Thursday, December 31, 2015

The 2015 Short List

Hey 2015, thanks for:

Keeping my family and friends (reasonably) healthy.

My first smartphone!


Another injury-free year.

My very own New York Public Library card.

The courage to leave a bad situation.

A fantastic fiancĂ© who, for whatever reason, still thinks I’m great even after five years of dating me and continues to offer me his boundless love and support for all of my crazy endeavors.

Not raising my rent!

All the wonderful women (and the few men, too) who make up Gotham City Runners.

2016 . . . here we go!

Saturday, November 21, 2015

Philadelphia Half Marathon Training: Fall 2015 Season Review

I hate shakeouts. Those short “easy” runs the day before a race. They get your legs moving . . . and your brain moving even faster. The fact is—at least for me—they almost never feel good.

“Are you kidding me?” my brain asks as I huff and puff my way through mile one. “This feels impossible. Do you know hard tomorrow’s going to feel?” “You’re fine,” I argue back. “You’ve felt this way before. It isn’t a sign of how the race will go.” We struggle through a few more minutes of agony. The watch beeps, and I can’t not look. “Ha,” my brain scoffs as my ego cowers in a corner. “And you think you’re going to average a pace exactly how much faster than that tomorrow?”

I’m pretty sure I’ve had this mental dialogue, in some form or another,  before every major race I’ve run. So clearly it’s not rooted in reality. I’ve proved my brain wrong more than once, and I fully intend to do it again. Tomorrow. But that doesn’t make today any easier.

Therefore, it’s time for a training recap! Because no matter what happens tomorrow, I’ve made some strides (no pun intended), and I’m very grateful for a lot that has happened between Timberman (August) and now.

Biggest change: Coaches. Well, not changing, exactly. Semi-changing? A change-in-process? About two months ago, GCR’s head coach Josh brought on an assistant coach, Allie, to begin leading morning workouts for GCR. And since I’ve only been attending morning workouts, that more or less makes Allie my coach . . . sort of. It’s all still in progress, the shifting of responsibility and trust, but it’s definitely the biggest change that has occurred between August and today.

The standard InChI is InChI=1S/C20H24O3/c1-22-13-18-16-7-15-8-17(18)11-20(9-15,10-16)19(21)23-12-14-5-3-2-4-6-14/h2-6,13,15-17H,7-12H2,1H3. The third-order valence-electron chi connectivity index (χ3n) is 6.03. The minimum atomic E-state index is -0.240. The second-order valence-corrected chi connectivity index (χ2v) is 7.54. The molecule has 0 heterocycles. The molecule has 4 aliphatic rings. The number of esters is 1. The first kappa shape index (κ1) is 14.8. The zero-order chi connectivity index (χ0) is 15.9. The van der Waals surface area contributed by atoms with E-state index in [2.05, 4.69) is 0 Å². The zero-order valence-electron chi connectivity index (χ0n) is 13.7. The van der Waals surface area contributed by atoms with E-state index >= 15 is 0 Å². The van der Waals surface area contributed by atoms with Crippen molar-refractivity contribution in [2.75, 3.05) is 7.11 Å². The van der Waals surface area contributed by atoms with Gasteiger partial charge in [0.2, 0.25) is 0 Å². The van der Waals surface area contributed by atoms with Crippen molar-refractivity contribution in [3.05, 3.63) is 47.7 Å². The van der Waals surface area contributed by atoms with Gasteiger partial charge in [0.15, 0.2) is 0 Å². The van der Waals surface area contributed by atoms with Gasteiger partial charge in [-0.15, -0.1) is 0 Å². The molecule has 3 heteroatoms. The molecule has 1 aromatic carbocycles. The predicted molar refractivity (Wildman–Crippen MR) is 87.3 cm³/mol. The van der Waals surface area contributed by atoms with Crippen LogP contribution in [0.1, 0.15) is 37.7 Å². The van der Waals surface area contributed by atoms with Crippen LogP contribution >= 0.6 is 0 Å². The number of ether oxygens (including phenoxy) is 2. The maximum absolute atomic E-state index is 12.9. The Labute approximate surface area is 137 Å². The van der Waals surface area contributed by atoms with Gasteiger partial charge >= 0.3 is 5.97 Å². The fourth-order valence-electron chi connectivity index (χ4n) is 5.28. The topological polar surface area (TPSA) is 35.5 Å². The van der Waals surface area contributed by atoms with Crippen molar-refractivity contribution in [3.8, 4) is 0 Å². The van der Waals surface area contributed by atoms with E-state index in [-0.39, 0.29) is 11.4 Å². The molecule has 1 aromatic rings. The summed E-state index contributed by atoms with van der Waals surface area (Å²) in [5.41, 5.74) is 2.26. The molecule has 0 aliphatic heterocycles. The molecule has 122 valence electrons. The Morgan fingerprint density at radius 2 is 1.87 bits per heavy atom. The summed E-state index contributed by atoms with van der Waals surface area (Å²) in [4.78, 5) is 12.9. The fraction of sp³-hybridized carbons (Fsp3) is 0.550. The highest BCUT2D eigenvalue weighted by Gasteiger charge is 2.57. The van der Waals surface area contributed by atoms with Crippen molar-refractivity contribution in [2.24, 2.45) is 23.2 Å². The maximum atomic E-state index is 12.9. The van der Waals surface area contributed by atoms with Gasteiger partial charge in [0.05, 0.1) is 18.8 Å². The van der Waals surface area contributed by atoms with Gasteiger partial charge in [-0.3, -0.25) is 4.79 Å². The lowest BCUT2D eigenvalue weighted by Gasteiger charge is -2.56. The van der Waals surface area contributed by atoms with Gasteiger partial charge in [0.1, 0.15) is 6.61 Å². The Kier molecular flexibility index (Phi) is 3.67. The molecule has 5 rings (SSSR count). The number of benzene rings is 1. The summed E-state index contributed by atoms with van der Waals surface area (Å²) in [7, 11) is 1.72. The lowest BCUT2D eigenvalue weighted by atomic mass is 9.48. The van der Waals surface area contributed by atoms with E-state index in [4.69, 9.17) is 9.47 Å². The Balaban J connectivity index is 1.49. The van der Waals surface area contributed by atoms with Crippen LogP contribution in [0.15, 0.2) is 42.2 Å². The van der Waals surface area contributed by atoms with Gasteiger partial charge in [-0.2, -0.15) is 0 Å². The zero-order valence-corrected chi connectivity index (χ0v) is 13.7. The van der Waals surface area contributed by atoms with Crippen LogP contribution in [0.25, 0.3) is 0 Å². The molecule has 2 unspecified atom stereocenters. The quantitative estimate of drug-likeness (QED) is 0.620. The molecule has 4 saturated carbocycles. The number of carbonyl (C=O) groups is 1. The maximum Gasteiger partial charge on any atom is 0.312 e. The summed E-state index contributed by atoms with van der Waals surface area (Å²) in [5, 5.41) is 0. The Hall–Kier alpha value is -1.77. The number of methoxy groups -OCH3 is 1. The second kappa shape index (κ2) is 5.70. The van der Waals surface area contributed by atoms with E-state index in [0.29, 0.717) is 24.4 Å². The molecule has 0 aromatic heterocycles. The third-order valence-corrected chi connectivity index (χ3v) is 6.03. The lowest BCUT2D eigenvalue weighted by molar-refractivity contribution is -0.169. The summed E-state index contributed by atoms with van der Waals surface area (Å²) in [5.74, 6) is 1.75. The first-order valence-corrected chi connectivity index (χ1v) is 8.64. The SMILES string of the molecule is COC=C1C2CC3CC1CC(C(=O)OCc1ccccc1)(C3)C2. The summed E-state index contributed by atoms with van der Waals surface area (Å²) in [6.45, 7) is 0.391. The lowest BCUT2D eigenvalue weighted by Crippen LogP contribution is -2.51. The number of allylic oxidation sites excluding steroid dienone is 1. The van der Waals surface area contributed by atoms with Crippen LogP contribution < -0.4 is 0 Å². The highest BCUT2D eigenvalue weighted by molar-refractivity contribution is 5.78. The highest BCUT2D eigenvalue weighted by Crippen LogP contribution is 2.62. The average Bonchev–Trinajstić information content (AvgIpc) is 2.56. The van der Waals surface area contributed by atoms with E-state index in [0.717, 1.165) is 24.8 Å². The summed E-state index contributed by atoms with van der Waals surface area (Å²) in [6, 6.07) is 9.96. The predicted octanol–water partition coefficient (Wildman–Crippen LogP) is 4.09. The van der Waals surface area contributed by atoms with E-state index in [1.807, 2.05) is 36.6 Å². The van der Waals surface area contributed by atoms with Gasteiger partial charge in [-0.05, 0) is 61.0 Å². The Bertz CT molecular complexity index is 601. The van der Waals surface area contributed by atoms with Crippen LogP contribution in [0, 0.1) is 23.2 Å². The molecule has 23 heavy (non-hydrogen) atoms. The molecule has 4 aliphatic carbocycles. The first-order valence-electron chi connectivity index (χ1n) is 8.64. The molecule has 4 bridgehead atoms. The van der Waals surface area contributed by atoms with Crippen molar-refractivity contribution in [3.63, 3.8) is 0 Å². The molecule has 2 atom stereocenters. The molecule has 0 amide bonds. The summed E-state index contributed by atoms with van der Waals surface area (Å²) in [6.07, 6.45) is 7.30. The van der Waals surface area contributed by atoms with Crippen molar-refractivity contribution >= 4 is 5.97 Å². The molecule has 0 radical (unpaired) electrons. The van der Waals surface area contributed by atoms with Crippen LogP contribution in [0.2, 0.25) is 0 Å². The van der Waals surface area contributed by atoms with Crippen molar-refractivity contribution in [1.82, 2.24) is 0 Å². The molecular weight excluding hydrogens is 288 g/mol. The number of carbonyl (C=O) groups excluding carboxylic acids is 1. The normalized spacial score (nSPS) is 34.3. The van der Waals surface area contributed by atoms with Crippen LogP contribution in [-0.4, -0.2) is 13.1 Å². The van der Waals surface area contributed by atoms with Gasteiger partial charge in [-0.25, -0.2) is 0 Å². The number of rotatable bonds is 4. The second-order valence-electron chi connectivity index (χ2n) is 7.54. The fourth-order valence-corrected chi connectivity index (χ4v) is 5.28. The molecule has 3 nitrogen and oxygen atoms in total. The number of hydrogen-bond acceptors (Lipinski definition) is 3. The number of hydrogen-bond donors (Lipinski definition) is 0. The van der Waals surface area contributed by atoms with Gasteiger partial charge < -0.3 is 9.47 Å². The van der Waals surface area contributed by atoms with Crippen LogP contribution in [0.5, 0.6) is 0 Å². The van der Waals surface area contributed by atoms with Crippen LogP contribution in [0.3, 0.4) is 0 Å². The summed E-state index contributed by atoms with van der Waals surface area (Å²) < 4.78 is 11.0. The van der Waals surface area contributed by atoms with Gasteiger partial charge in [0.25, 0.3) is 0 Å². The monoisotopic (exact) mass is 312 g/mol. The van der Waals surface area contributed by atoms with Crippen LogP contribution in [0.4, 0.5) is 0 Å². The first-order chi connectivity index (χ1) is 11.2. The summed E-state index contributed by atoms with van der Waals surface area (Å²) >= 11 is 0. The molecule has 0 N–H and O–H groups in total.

Best workout: This one was fairly recent: a tempo on the track. 6x1mi, alternating 6:15/6:40, no rest. I nailed it, and shifting gears didn’t feel nearly as traumatic as I expected. Of course, I was with teammates, so that undoubtedly helped to keep my brain in check.

Worst workout: Another fairly recent one (or maybe I just have a short memory): 16mi including 2x2mi @6:00 and 15x60sec on/off @sub-6:00. Missed it by a mile—literally, because I got lost and ran 17 miles before essentially hitchhiking home.* The 2x2mi was especially demoralizing because I was trying so hard and just never made it even close to the prescribed pace. But hey, something to aspire to in the future, right?

Biggest triumph: The Dash to the Finish 5k—which I almost didn’t do. After the initial suggestion from my coach and some convincing by a few teammates, I agreed to fork over the $50. It was worth it. I broke 19 min.

Biggest inspiration: Yet again, my teammates. J___ and her irrepressible optimism. S___ and her ability to dig in and do more than her brain insists she can. And A___ and her stubborn refusal to give up.

*The story of that debacle, in case you missed reading it, is here.

Friday, November 20, 2015

Review: The Interestings

The Interestings The Interestings by Meg Wolitzer
My rating: 4 of 5 stars

It's about unrequited love. But not exactly. It's about art. Well yes . . . but no. It's about that elusive idea of talent. Yes, although not entirely.